Recall from the NIWeek 2010 Day Three Keynote: Dr. Michio Kaku, theoretical physicist, predicted the next 20 years of technology development, describing tiny robots that would travel throughout the body, taking readings, administering medication and performing tiny microscopic procedures, all while we go about our daily routines.
Researchers at the Carnegie Melon Robotics Institute are one step ahead of us, delivering the HeartLander, a miniature robotic device that can crawl around the surface of the heart, taking measurements and performing simple surgical tasks, all while the heart continues to pump blood throughout the body. We read Nicholas Patronik’s Ph.D. thesis describing this project (and we encourage everyone to check it out).Here is what we learned.
NI technologies have been used for robot-assisted surgeries before, but the HeartLander robot addresses two major challenges of cardiac therapy and surgery:
• Gaining access to the heart without opening the chest
• Operating on the heart while it is beating
Several options for tackling these challenges exist today. Thoracoscopic techniques use laparoscopic tools inserted through the chest cavity to operate on the beating heart (think DaVinci Robot). While this avoids cracking open the rib cage (ouch!), even less invasive methods exist for accessing the heart and performing simpler procedures, like dye injections. Percutaneous transvenous techniques access inner organs through main arteries and veins. For example, a doctor can guide a heart stent through the veins in your thigh to treat blockages, and this procedure is performed on an outpatient basis. While these transvenous procedures are easier to recover from, thoracoscopic techniques offer much more flexibility in the complexity of surgical operations that can be performed.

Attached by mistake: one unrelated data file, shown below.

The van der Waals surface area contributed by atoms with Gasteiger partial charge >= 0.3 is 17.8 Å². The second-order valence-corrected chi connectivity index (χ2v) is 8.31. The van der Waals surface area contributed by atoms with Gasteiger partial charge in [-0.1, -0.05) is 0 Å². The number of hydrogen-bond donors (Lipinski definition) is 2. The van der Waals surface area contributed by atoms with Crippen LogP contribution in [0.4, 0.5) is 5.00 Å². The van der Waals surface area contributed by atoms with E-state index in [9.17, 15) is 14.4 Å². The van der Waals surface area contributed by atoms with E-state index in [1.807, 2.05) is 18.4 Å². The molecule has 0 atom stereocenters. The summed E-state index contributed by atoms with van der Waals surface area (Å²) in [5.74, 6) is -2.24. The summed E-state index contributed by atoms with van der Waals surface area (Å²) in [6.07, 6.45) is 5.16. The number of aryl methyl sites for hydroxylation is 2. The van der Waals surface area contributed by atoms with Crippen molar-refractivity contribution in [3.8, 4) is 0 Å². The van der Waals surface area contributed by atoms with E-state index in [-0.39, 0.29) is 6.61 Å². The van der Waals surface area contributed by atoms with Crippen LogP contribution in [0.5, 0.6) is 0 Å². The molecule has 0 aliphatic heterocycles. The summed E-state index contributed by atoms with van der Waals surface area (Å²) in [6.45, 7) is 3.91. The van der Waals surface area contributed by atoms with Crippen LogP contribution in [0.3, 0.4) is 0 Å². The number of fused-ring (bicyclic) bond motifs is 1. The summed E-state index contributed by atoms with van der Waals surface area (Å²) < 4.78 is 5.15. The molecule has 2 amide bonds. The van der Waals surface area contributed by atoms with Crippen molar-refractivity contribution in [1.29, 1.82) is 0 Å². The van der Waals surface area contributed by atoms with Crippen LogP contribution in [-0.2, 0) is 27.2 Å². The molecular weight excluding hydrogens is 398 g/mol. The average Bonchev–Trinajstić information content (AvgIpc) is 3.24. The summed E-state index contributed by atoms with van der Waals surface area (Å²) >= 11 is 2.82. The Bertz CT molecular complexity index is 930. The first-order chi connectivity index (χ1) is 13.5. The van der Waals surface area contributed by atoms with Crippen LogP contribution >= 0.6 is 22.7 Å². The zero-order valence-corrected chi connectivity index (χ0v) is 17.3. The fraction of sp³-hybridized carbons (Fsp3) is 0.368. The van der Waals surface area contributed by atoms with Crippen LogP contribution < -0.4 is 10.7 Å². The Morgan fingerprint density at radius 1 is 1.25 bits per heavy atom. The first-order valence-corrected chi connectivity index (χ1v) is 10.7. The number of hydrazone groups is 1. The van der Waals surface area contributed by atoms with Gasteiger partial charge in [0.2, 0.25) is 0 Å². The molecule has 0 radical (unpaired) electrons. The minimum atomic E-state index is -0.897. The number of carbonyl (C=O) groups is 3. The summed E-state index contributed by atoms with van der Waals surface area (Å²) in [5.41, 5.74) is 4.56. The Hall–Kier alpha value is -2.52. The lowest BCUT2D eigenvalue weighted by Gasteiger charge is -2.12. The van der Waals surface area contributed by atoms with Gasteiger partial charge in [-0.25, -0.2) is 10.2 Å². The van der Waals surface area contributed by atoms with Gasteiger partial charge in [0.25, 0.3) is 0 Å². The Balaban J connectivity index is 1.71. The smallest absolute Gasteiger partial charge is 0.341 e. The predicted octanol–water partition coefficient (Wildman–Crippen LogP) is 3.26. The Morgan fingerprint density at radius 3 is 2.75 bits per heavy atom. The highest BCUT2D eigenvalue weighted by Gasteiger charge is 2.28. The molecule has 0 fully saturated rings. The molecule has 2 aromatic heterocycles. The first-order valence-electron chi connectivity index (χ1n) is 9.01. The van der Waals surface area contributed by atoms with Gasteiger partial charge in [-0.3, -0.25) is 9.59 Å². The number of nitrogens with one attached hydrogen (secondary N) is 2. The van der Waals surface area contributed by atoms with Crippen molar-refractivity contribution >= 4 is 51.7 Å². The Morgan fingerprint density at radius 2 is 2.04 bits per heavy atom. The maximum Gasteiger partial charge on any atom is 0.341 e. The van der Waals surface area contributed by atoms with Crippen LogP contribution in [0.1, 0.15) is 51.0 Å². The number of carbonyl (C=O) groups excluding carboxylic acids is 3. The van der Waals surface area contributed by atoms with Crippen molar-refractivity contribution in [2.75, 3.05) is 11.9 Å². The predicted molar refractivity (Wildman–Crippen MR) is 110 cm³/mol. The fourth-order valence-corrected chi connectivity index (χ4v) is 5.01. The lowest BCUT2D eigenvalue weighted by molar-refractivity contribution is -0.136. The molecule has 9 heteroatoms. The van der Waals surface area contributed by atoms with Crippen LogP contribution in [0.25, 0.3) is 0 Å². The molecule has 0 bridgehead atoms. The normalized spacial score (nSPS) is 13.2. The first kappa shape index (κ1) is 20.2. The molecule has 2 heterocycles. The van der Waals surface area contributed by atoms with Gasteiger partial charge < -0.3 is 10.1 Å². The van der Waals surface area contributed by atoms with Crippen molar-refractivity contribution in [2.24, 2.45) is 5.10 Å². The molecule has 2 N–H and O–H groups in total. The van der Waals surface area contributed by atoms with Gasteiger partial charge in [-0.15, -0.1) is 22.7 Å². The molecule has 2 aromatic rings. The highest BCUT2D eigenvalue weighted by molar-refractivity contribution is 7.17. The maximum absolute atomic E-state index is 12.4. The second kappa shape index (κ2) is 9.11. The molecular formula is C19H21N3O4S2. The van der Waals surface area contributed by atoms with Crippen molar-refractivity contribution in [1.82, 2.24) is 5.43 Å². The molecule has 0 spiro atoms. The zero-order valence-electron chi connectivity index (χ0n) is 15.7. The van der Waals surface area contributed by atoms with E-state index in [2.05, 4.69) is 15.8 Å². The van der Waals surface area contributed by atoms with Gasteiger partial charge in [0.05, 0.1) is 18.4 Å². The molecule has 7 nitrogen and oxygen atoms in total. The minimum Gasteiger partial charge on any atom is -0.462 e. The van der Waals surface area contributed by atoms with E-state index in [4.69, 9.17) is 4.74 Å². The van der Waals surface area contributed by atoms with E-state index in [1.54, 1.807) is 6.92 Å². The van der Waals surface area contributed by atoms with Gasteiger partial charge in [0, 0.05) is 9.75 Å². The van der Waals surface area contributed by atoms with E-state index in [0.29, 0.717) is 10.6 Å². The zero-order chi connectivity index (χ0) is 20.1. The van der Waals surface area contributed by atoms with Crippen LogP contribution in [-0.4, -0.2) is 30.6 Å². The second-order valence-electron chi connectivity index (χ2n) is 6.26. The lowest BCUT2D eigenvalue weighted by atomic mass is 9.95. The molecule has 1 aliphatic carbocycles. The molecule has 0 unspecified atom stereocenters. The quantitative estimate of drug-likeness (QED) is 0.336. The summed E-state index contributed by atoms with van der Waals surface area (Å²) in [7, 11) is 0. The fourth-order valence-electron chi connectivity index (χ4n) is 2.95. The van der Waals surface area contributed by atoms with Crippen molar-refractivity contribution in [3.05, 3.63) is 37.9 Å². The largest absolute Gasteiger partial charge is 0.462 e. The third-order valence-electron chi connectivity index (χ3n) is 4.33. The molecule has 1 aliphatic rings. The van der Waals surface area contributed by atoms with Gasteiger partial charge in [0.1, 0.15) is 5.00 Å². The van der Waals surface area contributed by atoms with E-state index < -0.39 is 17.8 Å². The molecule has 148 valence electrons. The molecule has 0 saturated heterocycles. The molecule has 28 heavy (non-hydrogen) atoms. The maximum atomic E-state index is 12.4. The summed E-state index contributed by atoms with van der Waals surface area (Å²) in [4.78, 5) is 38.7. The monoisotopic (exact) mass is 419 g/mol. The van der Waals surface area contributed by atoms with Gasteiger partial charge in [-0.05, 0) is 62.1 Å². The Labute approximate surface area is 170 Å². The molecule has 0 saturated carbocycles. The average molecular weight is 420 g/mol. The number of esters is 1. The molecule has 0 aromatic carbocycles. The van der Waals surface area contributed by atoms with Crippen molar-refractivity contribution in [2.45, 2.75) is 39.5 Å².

Illustration of HeartLander concept. Image reproduced from Nicholas Patronik, Carnegie Melon University.
The HeartLander robot is considered a hybrid of these two approaches in that it can achieve fine control of thoracoscopic techniques while maintaining the ability to be performed on an outpatient basis, like the percutaneous transvenous techniques. It adheres to and traverses the heart’s surface, the epicardium, providing a tool for precise and stable interaction with the beating heart. Even better, it can access difficult to reach locations of the heart such as the posterior wall of the left ventricle (the side of your heart that faces your back).
How it works
The HeartLander is launched onto the surface of the beating heart through a small puncture underneath the bottom of the sternum. From there, the robot steadily traverses the epicardium like an inchworm. Offboard linear motors actuate the robot forward while solenoids regulate vacuum pressure to suction pads. Watch a video of early prototypes inching across an inflated balloon, a synthetic beating heart and a porcine beating heart to see HeartLander’s motion in action (warning: the video clips get progressively graphic in nature).
An umbilical tether sends and receives information between the HeartLander and the control station, where the pressure to the suction pads is monitored and controlled to maintain grip at all times. The mobility of the robot is semiautonomous: it uses a pure pursuit tracking algorithm to navigate to predetermined surface targets, and can also be controlled via teleoperation.
Photograph of the HeartLander crawling robot. Two drive wires transmit the actuation from off-board motors for locomotion. A 6-DOF electromagnetic tracking sensor is mounted to the front of the body. Image reproduced from Nicholas Patronik, Carnegie Melon University.
It can navigate to any location on the epicardium, with clock speeds up to 4 mm per second, and acquire localization targets within 1 mm. But our favorite part about this application is that the robot’s motion is controlled entirely with LabVIEW software and NI data acquisition hardware.
So far, the HeartLander has been successfully demonstrated through a series of closed-chest, beating-heart porcine studies. We don’t have tiny robotic heart worms crawling around in us just yet. But we’re certainly excited to see how the HeartLander project progresses and we’re proud that NI technologies are helping pave the way for incredible, futuristic innovations like this.